A New North Indian Brunch Has Arrived…
Bukhara is a well-known name in India and recently, the Ajman Hotel branch of this famed eatery launched its summer brunch at Bukhara. With a penchant for spicy, North Indian food, we went to sample some of the special dishes on offer. Here’s how it went.
Bukhara is done up completely in a North Indian/Mughali style with stone walls, hanging copper pots, and dimmed lighting. Chef Gagandeep and his team can be seen preparing succulent kebabs and freshly baked breads while the brunch dishes are laid out in self-serve, buffet style. We began with juices and a refreshing rose lassi (a yogurt drink). The salads section is also a customize your own chaat section which means there were crispy shells for scooping in the spicy potatoes and chick peas mixture (paani puri), to be eaten with the accompanying tamarind and mint chutneys. There were also fried savory dumplings to be dunked into the fresh yogurt and topped with chopped onions, tomatoes, chili, and chutneys (dahi bara.)
From the main buffet side, we began with some chicken biryani and Daal Bukhara, a spiced, creamy concoction of lentils that was mildly smoked to bring out the flavors. The Prawns Masala was next and this we enjoyed with the never-ending supply of fresh breads served at the table: plain naan, garlic, and butter. There was also a Paneer Makhani that went fabulously with the Aloo Zeera (potatoes and cumin seeds).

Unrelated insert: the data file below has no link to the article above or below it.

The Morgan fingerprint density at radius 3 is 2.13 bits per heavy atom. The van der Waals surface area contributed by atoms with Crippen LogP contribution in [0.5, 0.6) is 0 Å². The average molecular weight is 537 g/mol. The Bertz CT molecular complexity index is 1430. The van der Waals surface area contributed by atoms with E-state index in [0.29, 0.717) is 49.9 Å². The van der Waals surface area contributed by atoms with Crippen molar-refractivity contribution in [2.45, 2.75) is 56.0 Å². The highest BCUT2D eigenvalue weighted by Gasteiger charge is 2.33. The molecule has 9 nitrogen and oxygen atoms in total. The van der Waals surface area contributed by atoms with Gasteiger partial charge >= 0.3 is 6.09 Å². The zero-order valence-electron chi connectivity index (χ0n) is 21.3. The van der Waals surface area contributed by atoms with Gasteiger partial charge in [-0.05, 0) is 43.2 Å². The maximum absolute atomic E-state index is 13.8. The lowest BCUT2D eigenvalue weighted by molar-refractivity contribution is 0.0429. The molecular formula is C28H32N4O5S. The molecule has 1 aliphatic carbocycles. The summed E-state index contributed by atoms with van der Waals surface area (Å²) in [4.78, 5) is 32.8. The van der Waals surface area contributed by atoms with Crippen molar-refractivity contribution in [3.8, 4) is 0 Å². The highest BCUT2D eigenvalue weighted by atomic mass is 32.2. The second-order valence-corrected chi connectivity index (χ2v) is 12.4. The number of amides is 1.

The best part was the freshly prepared kebabs which were brought to the table; first the vegetarian options with a grilled mint paneer, marinated cauliflower, and a spicy potato rounds. The innate carnivore in me, however, sought out the meat options and we really loved the Afghani styled chicken drumsticks, fish, and the classic Shami kebabs which were melt-in-your-mouth soft.
Yes, and despite being full from all of this rich food, we still had room for sweet treats. I enjoyed the Kalakhand, a creamy, pop-in-the-mouth morsel of sweetness as well as the Ras Malai, which were milk dumplings in a saffron milky syrup. The other options included fresh fruit, chocolate cake, as well as the gulab jamuns and boondi ke ladoo.
The Verdict: Bukhara certainly lives up to its stellar name and is a nice place to spend an afternoon feasting on traditional Mughlai dishes. The best part is here the food is perfectly spiced without being overpowering or heavy.